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  16. Zombie is it.
    The developers are the zombies
    Nothing can stop them, impact them.
    They keep building, even for no one.
    Brain dead automatons.

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  17. Another at 12:59, didn't you hear Consultant Karen Warner explain that the state population is booming? She said something like 25,000 new residents a month.
    That's who will buy the condos. All the wealthy new residents. And maybe newborns.

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  18. The census people are projecting that California will lose a congressional seat in 2010, the first time ever for this state.

    That "booming" Karen heard is the sound of people flooring it as they speed to the nearest border.

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  19. I like this town, and I want everybody in it to prosper. But one of the ridiculous myths that the Downtown Investor's Club and any other of the pushers of the DZP were trying to sell was that our downtown can "have blossomed into a vibrant center of business and modern residential life."

    It's geography. People have to drive up and chill at stop signs. Not the usual LA thing. Can't you always spot an out of towner? They're eager to jump on in to the intersections like there's a race or something. Regular LA driving is not like our driving.

    Sierra Madre is not on the beaten track, and that's why the DZP would never work here, and why none of the threatened bigboxes ever materialize. It's also why imagining us as any part of a "transportation corridor" is wack.

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  20. Yeah, but don't forget the Zombie Bus to Sierra Madre Villa Station. Or maybe that should be Ghost Bus since it is almost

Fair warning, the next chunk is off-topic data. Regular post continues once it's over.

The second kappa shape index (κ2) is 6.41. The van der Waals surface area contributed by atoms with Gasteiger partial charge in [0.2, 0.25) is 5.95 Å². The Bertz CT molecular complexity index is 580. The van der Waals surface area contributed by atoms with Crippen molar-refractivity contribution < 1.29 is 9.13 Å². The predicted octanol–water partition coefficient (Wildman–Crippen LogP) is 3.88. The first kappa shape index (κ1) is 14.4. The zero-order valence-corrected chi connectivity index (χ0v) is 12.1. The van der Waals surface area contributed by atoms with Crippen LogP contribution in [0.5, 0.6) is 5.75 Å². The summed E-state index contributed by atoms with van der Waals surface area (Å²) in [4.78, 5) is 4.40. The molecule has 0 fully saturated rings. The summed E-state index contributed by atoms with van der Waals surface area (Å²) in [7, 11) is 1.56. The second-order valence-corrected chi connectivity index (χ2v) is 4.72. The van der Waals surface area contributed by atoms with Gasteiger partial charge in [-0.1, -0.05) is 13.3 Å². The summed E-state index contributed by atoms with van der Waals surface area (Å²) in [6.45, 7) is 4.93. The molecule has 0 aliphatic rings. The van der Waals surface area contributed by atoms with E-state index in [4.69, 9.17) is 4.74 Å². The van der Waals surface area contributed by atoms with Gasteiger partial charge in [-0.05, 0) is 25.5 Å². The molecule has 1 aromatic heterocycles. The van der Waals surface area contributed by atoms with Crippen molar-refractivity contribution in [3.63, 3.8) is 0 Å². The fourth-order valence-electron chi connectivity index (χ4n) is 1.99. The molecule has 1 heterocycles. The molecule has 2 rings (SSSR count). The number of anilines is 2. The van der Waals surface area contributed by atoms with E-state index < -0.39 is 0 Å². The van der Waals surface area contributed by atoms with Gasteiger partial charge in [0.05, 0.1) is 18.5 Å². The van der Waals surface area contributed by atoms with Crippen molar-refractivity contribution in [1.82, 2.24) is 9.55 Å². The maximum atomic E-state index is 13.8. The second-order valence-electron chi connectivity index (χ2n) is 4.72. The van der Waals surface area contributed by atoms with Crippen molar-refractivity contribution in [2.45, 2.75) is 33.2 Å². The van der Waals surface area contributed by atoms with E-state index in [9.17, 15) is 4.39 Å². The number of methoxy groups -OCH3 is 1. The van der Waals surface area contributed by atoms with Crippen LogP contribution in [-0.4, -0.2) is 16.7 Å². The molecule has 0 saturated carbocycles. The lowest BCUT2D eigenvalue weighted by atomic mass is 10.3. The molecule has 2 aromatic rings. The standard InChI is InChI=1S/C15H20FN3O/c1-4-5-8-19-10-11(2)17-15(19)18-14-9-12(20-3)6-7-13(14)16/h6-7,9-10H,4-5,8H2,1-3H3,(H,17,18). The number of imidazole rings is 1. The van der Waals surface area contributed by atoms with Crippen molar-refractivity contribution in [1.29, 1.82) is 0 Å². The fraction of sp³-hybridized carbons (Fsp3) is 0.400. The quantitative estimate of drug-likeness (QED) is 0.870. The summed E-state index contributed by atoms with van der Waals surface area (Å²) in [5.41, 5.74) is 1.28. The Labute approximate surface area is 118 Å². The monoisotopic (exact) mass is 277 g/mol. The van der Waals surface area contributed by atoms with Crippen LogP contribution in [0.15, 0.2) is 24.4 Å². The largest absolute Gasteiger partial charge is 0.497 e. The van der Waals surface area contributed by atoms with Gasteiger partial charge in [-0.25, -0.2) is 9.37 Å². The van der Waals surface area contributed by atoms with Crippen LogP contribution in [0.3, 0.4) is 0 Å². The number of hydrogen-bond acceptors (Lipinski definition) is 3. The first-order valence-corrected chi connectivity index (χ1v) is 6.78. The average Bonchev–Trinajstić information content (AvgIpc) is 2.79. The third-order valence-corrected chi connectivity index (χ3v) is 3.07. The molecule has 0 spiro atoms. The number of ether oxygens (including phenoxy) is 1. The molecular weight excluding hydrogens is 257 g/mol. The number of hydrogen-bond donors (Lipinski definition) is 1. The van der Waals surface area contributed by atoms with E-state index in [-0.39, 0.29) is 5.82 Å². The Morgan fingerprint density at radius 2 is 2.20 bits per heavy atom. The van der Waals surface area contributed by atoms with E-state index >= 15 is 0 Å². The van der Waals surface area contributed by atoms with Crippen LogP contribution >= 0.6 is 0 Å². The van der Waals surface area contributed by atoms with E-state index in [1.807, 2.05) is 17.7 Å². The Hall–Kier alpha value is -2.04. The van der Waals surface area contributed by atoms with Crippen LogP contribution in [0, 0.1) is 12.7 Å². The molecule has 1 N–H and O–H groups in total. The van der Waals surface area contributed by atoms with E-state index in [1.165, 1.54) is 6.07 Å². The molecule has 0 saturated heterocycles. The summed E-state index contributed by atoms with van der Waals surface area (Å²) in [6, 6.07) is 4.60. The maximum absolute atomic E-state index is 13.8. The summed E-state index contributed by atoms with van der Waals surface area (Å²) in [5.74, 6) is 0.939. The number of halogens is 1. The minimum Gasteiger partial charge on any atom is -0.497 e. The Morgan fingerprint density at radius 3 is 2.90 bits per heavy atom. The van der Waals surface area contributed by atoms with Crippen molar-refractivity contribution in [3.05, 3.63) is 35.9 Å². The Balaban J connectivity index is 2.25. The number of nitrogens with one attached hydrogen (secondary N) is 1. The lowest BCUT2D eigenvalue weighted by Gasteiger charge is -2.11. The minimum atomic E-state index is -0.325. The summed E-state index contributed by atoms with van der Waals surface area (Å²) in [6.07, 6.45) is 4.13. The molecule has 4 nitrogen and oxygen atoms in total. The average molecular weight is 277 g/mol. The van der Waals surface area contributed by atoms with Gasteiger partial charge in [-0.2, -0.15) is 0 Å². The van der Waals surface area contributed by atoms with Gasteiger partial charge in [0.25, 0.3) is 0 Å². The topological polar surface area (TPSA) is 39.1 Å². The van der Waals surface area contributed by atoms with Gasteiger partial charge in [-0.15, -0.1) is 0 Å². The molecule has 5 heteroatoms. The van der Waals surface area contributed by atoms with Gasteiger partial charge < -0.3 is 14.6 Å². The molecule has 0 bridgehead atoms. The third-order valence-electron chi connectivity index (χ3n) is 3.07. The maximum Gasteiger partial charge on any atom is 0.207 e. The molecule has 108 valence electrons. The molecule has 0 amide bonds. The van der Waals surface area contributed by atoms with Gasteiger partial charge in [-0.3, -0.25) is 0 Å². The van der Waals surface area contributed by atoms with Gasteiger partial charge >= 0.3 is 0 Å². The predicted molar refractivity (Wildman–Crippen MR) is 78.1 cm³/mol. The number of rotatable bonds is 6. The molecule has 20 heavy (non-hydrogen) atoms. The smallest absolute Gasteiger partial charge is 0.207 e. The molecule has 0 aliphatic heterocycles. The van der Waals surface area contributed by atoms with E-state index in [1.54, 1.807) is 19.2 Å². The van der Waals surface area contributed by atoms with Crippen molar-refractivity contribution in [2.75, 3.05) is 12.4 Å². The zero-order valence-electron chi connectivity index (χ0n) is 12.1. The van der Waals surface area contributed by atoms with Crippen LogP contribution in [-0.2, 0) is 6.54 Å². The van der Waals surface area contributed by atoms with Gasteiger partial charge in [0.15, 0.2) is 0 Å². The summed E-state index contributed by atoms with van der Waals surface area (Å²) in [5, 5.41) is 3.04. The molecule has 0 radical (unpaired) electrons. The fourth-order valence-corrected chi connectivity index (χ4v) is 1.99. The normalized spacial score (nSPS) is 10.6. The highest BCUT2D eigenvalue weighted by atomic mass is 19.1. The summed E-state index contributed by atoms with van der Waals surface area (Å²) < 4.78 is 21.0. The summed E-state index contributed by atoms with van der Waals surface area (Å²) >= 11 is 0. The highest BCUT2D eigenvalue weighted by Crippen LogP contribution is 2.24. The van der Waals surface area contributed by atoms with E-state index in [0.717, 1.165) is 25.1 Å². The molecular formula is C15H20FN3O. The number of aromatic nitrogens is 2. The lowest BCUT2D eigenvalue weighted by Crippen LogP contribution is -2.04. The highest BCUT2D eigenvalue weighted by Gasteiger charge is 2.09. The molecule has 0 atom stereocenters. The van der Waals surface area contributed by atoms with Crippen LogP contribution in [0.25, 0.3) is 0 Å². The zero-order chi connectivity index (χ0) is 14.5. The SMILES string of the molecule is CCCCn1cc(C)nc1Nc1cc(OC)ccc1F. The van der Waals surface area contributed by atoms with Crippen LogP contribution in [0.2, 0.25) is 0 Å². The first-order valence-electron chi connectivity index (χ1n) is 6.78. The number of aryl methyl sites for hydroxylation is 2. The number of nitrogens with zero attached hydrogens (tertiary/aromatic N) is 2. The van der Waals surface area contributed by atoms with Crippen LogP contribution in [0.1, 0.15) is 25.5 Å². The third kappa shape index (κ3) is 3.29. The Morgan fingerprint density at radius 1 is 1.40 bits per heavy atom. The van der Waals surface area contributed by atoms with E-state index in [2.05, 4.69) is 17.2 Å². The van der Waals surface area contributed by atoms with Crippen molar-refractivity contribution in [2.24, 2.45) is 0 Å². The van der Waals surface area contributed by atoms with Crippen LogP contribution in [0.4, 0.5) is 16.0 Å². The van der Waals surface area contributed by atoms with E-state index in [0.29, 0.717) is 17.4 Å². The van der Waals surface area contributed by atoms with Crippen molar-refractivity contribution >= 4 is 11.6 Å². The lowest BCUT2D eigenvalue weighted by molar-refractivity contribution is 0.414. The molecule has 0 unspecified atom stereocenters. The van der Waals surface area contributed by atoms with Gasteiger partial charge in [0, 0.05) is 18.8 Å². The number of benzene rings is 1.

always empty.

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  21. Residents of Sierra Madre...If you are unhappy that certain issues have not appeared on agendas, PLEASE call to voice your opinion. Call MaryAnn MacGillivray, Don Watts, and Kurt Zimmerman. Encourage your friends to call, too. (Do not email them from the city website,...those emails could be monitored by the city staff.) It's a good thing to discuss these issues on the blog, but its EVEN BETTER to call one of our three councilmen and let your voice be heard! Thank You! :)

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  22. 4:07 Turns out the GoldLine Express is NOT mandated by law. The city will not loose any $$$$ if that connection was discontinued. It would free up money for local transportation.

    End the Express

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  23. Did not someone say we need to do a study on the Goldline Express bus? Is that happening?

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  24. Here's a random question... Why is city hall closed on alternate Fridays?

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  25. I think it was a money saving idea.
    How's that working out?

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  26. Hey anon 4:20, are you saying there might be some internal issues with city hall? Oh my, what a scandalous city hall we have. Oh yeah, they are all outsiders too! Imagine that

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  27. 10:50 - so what's your point?

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  28. He\She has no point, just innuendo and baseless accusations.

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  29. Oh. Just your garden variety confused
    and deluded Moscateer.